Potomac Uses Advanced Manufacturing to Change the World
For the past several years Potomac has participated in DigiFabCon, a digital fabrication conference that highlights how new digital fabrication tools like 3D Printing, CAD design, laser micromachining, and robotics are changing the world. This year, we’ll be presenting a paper with Fab Lab Baltimore at the Community College of Baltimore County [CCBC] on our successful internship program. However, the focus for us is less about technology or machines and much more about how our company changes the lives of students who perhaps would not otherwise have realized they could have a future career in advanced manufacturing.
Changing the World on a Daily Basis
Digital fabrication tools used in manufacturing today are changing the world. Potomac works with inventors, startup founders, manufacturing innovators, and researchers at the leading institutes and universities to solve the challenges next generation products present. On a daily basis we see a wide range of technological breakthroughs that need for us to push the prototyping and manufacturing envelope through laser micromachining, 3D Printing, micro-CNC machining, CAD design, micro-molding, bonding and precision measurement. Here are but a few of the ways we see our work changing the world every day.
Microfluidics for Point of Care Diagnostics
Microfluidics is a field that is becoming important for fast, economical diagnostics. Requiring just a few drops of blood or other fluid, it is less invasive for the patient and consequently, less painful. Being able to detect disease more quickly also means shorter hospital stays, reducing insurance costs and allowing patients to return to the comfort of their homes sooner.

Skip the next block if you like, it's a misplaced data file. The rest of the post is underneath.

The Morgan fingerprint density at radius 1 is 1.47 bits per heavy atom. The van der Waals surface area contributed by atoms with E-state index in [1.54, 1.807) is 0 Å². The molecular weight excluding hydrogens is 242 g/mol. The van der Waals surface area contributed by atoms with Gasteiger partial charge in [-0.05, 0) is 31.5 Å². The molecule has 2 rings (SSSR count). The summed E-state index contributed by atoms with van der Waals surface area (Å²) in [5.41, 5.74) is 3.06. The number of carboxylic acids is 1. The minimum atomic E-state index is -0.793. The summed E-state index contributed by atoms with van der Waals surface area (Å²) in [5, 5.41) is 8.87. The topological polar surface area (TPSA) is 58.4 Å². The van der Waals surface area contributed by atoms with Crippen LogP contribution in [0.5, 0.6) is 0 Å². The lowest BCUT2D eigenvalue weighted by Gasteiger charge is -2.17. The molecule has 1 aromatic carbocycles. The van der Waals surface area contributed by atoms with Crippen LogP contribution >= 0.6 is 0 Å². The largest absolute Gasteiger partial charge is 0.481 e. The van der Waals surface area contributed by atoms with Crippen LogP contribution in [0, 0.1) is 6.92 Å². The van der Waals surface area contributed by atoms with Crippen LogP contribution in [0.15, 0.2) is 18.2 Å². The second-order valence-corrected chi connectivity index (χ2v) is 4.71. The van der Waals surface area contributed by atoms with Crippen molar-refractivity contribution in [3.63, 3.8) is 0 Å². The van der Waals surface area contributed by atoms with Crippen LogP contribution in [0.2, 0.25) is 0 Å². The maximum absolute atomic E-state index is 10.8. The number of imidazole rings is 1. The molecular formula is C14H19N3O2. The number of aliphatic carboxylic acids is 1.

We have developed a robust rapid prototyping program for new microfluidic devices that yields both low cost and fast turnaround. From there our manufacturing techniques can take a new product from prototype to production quickly and easily.
Whether working with the Israel Institute of Technology [Technion] on antibiotic susceptibility detection via a Lab-on-a-Chip, or the Gerecht Lab in the Dept. of Chemical and Biomolecular Engineering at the Johns Hopkins University Institute for NanoBioTechnology that uses microfluidics to research cancer diagnostics, our advanced manufacturing tools are working to improve life for humanity through microfluidics.
Next Generation Automotive, Aerospace & Electronics Displays
Data overload is not only a problem in email or the Internet of Things. In fact, overwhelming amounts of information being fed into displays make operation of cars, trucks, planes and other tools dangerous for today’s operator. To solve this problem, Potomac is working with manufacturers to develop new types of displays that are invisible to the naked eye when not in use. Request the data, and illumination from behind reveals a series of micro holes to show the specific control, but only when it is needed. Our unique ability to drill holes as small as 1 micron with accuracy and repeatability allow us to rapidly manufacture thousands of holes for Invisible Hole Backlighting, changing how the world gets data while on the go.
Personalized Medicine and New Pharmaceuticals
Microfluidics can also be used to design and fabricate minute quantities of drugs specific to a patient’s needs. Manufacturing devices for Dr. Sagnik Basuray’s group in the Department of Chemical, Biological and Pharmaceutical Engineering at the New Jersey Institute of Technology, we’re able to help move forward research in personalized medicine that increases positive outcomes, while reducing damage to surrounding tissue or organs.
We are excited to share our internship work at CCBC during the upcoming conference. But we feel we are not only teaching STEM job skills as part of the program. Perhaps more importantly, we have been showing students how they can become a part of advanced manufacturing using new digital fabrication tools to change the world!